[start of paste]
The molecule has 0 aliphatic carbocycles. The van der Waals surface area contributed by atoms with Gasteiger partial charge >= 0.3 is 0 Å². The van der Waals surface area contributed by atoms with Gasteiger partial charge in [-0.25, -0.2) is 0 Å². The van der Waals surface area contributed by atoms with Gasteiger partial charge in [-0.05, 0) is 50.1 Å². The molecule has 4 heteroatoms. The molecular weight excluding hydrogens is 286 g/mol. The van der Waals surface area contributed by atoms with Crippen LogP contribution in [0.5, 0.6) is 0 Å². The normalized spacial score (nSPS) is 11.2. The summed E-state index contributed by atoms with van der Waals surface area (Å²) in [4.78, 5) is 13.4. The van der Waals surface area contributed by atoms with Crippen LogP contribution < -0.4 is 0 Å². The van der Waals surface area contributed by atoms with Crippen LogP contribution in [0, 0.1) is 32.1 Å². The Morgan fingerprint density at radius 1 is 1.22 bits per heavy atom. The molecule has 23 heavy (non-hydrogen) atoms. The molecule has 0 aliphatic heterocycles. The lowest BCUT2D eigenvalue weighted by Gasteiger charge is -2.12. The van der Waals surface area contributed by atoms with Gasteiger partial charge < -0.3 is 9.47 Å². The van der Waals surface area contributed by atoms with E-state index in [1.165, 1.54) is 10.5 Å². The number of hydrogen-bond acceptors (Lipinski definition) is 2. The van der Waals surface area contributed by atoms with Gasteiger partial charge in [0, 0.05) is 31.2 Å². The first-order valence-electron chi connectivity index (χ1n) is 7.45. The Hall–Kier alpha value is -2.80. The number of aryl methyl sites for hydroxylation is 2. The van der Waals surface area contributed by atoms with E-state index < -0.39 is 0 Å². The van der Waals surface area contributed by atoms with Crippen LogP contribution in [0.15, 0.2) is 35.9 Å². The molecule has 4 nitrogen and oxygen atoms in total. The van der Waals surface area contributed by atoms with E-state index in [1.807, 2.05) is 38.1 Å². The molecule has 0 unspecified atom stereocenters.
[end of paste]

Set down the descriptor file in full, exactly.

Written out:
The molecule has 0 aliphatic carbocycles. The van der Waals surface area contributed by atoms with Gasteiger partial charge >= 0.3 is 0 Å². The van der Waals surface area contributed by atoms with Gasteiger partial charge in [-0.25, -0.2) is 0 Å². The van der Waals surface area contributed by atoms with Gasteiger partial charge in [-0.05, 0) is 50.1 Å². The molecule has 4 heteroatoms. The molecular weight excluding hydrogens is 286 g/mol. The van der Waals surface area contributed by atoms with Crippen LogP contribution in [0.5, 0.6) is 0 Å². The normalized spacial score (nSPS) is 11.2. The summed E-state index contributed by atoms with van der Waals surface area (Å²) in [4.78, 5) is 13.4. The van der Waals surface area contributed by atoms with Crippen LogP contribution < -0.4 is 0 Å². The van der Waals surface area contributed by atoms with Crippen LogP contribution in [0, 0.1) is 32.1 Å². The Morgan fingerprint density at radius 1 is 1.22 bits per heavy atom. The molecule has 23 heavy (non-hydrogen) atoms. The molecule has 0 aliphatic heterocycles. The lowest BCUT2D eigenvalue weighted by Gasteiger charge is -2.12. The van der Waals surface area contributed by atoms with Gasteiger partial charge < -0.3 is 9.47 Å². The van der Waals surface area contributed by atoms with E-state index in [1.165, 1.54) is 10.5 Å². The number of hydrogen-bond acceptors (Lipinski definition) is 2. The van der Waals surface area contributed by atoms with Gasteiger partial charge in [0, 0.05) is 31.2 Å². The first-order valence-electron chi connectivity index (χ1n) is 7.45. The Hall–Kier alpha value is -2.80. The number of aryl methyl sites for hydroxylation is 2. The van der Waals surface area contributed by atoms with E-state index < -0.39 is 0 Å². The van der Waals surface area contributed by atoms with Crippen LogP contribution in [0.15, 0.2) is 35.9 Å². The molecule has 4 nitrogen and oxygen atoms in total. The van der Waals surface area contributed by atoms with E-state index in [1.807, 2.05) is 38.1 Å². The molecule has 0 unspecified atom stereocenters.